British Cycling is working hard to close the gender pay gap and improve working conditions for its employees, says British Cycling chair Frank Slevin as the governing body publishes its gender pay gap figures for the first time.
British Cycling’s results between April and December 2017 highlight that while there is still work to be done, strong progress has already been made with April showing a mean gap between men and women of 21.2% and a median gap of 10.1%.
These figures had reduced to 13% and 4% respectively by December.
British Cycling’s Chair, Frank Slevin, said: “These results show an encouraging trend for British Cycling but it is essential we continue to improve in this important area.
“In order to grow and develop as an organisation, we need engaged employees who get the support they need to perform at their best, who are rewarded fairly and who are helped to develop their careers.
“We have already introduced a number of measures including an annual culture survey and flexible working hours for staff. Further measures will be developed as we strive to be an organisation which prioritises its people as much as its performance.”
As well as new flexible office working hours British Cycling has introduced an improved pension offering, while enhanced paternity leave is now available alongside the enhanced maternity leave that was already standard practice.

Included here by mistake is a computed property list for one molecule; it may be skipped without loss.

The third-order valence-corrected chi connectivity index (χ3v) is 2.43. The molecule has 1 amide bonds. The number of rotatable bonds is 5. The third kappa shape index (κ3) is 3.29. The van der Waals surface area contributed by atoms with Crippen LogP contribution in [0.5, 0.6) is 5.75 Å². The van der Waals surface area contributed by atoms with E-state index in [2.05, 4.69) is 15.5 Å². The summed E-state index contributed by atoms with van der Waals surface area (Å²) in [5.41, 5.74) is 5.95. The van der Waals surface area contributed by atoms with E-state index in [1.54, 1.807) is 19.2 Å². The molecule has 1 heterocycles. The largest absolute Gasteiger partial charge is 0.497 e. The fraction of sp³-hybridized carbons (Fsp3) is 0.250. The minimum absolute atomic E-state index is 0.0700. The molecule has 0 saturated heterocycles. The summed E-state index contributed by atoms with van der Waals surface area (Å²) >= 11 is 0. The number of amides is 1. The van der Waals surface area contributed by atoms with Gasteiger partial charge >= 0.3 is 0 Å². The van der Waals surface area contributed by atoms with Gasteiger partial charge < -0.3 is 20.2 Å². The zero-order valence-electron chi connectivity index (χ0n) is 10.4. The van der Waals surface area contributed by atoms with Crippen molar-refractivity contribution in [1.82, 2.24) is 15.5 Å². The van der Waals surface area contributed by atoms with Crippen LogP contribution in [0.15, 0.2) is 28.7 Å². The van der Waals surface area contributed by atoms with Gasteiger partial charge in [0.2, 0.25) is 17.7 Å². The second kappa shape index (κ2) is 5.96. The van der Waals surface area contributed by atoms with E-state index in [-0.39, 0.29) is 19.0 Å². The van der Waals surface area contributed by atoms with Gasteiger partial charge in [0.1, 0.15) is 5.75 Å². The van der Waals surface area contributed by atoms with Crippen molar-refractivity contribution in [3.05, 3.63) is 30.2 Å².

A new performance management system has been introduced allowing staff to work with their line managers to identify learning and development opportunities so that they can be supported to achieve and progress their career.
British Cycling chief executive Julie Harrington added: “Our aim is for everyone at British Cycling to be able to build and sustain a successful career in cycling and the Board and I believe everyone should be remunerated fairly regardless of gender.
“This will need a combination of pro-active steps to ensure our recruitment and retention policies further narrow the gender pay gap and providing an inclusive culture with an agile, flexible working environment for our people.
“The result will be a British Cycling better able to meet the needs of participants, its members and its funders. It is the right thing to do and therefore will remain a priority for the organisation I lead.”